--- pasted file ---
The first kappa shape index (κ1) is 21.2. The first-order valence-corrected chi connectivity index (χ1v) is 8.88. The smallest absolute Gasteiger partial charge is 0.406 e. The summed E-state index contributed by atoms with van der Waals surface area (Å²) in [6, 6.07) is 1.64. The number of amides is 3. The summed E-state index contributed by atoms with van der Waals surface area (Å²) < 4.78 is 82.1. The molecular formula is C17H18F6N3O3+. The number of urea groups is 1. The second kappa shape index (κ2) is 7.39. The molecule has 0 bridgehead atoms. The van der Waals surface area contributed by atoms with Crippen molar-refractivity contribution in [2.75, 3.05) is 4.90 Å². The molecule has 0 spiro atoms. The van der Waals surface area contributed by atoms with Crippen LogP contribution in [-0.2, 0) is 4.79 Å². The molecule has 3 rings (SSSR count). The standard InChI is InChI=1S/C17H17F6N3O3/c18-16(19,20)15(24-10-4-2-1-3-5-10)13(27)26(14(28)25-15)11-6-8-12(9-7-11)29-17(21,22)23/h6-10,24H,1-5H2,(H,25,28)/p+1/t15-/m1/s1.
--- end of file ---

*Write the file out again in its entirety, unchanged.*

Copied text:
The first kappa shape index (κ1) is 21.2. The first-order valence-corrected chi connectivity index (χ1v) is 8.88. The smallest absolute Gasteiger partial charge is 0.406 e. The summed E-state index contributed by atoms with van der Waals surface area (Å²) in [6, 6.07) is 1.64. The number of amides is 3. The summed E-state index contributed by atoms with van der Waals surface area (Å²) < 4.78 is 82.1. The molecular formula is C17H18F6N3O3+. The number of urea groups is 1. The second kappa shape index (κ2) is 7.39. The molecule has 0 bridgehead atoms. The van der Waals surface area contributed by atoms with Crippen molar-refractivity contribution in [2.75, 3.05) is 4.90 Å². The molecule has 0 spiro atoms. The van der Waals surface area contributed by atoms with Crippen LogP contribution in [-0.2, 0) is 4.79 Å². The molecule has 3 rings (SSSR count). The standard InChI is InChI=1S/C17H17F6N3O3/c18-16(19,20)15(24-10-4-2-1-3-5-10)13(27)26(14(28)25-15)11-6-8-12(9-7-11)29-17(21,22)23/h6-10,24H,1-5H2,(H,25,28)/p+1/t15-/m1/s1.